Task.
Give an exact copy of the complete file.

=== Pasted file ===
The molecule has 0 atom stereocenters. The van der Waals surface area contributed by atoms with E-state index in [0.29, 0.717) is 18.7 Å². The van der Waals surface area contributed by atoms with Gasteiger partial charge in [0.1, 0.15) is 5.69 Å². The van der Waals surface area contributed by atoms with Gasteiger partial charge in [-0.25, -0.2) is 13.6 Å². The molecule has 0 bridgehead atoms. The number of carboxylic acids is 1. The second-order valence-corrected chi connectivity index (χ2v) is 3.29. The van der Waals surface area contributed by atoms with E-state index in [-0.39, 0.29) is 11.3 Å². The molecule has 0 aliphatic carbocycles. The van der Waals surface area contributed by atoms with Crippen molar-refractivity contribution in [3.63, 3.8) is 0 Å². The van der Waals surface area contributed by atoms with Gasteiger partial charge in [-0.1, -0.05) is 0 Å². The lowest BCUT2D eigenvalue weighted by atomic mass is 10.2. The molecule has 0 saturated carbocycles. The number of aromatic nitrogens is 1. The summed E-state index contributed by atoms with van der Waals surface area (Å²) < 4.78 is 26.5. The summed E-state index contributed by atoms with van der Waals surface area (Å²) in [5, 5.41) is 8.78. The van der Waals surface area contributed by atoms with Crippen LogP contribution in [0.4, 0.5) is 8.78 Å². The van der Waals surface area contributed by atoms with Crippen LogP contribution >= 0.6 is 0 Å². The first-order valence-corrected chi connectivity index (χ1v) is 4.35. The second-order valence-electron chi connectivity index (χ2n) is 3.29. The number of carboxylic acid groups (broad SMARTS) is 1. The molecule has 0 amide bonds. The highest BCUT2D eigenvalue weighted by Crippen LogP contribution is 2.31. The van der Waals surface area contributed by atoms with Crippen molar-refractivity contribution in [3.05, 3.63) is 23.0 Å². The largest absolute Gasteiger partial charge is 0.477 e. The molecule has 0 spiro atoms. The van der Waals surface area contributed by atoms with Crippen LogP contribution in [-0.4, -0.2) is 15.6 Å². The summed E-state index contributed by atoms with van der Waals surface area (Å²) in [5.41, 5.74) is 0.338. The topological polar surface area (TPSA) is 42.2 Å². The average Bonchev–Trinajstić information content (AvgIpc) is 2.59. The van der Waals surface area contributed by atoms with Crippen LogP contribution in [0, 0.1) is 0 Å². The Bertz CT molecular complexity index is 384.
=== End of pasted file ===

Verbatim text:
The molecule has 0 atom stereocenters. The van der Waals surface area contributed by atoms with E-state index in [0.29, 0.717) is 18.7 Å². The van der Waals surface area contributed by atoms with Gasteiger partial charge in [0.1, 0.15) is 5.69 Å². The van der Waals surface area contributed by atoms with Gasteiger partial charge in [-0.25, -0.2) is 13.6 Å². The molecule has 0 bridgehead atoms. The number of carboxylic acids is 1. The second-order valence-corrected chi connectivity index (χ2v) is 3.29. The van der Waals surface area contributed by atoms with E-state index in [-0.39, 0.29) is 11.3 Å². The molecule has 0 aliphatic carbocycles. The van der Waals surface area contributed by atoms with Crippen molar-refractivity contribution in [3.63, 3.8) is 0 Å². The van der Waals surface area contributed by atoms with Gasteiger partial charge in [-0.1, -0.05) is 0 Å². The lowest BCUT2D eigenvalue weighted by atomic mass is 10.2. The molecule has 0 saturated carbocycles. The number of aromatic nitrogens is 1. The summed E-state index contributed by atoms with van der Waals surface area (Å²) < 4.78 is 26.5. The summed E-state index contributed by atoms with van der Waals surface area (Å²) in [5, 5.41) is 8.78. The van der Waals surface area contributed by atoms with Crippen LogP contribution in [0.4, 0.5) is 8.78 Å². The van der Waals surface area contributed by atoms with Crippen LogP contribution >= 0.6 is 0 Å². The first-order valence-corrected chi connectivity index (χ1v) is 4.35. The second-order valence-electron chi connectivity index (χ2n) is 3.29. The number of carboxylic acid groups (broad SMARTS) is 1. The molecule has 0 amide bonds. The highest BCUT2D eigenvalue weighted by Crippen LogP contribution is 2.31. The van der Waals surface area contributed by atoms with Crippen molar-refractivity contribution in [3.05, 3.63) is 23.0 Å². The largest absolute Gasteiger partial charge is 0.477 e. The molecule has 0 spiro atoms. The van der Waals surface area contributed by atoms with Crippen LogP contribution in [-0.4, -0.2) is 15.6 Å². The summed E-state index contributed by atoms with van der Waals surface area (Å²) in [5.41, 5.74) is 0.338. The topological polar surface area (TPSA) is 42.2 Å². The average Bonchev–Trinajstić information content (AvgIpc) is 2.59. The van der Waals surface area contributed by atoms with Crippen LogP contribution in [0, 0.1) is 0 Å². The Bertz CT molecular complexity index is 384.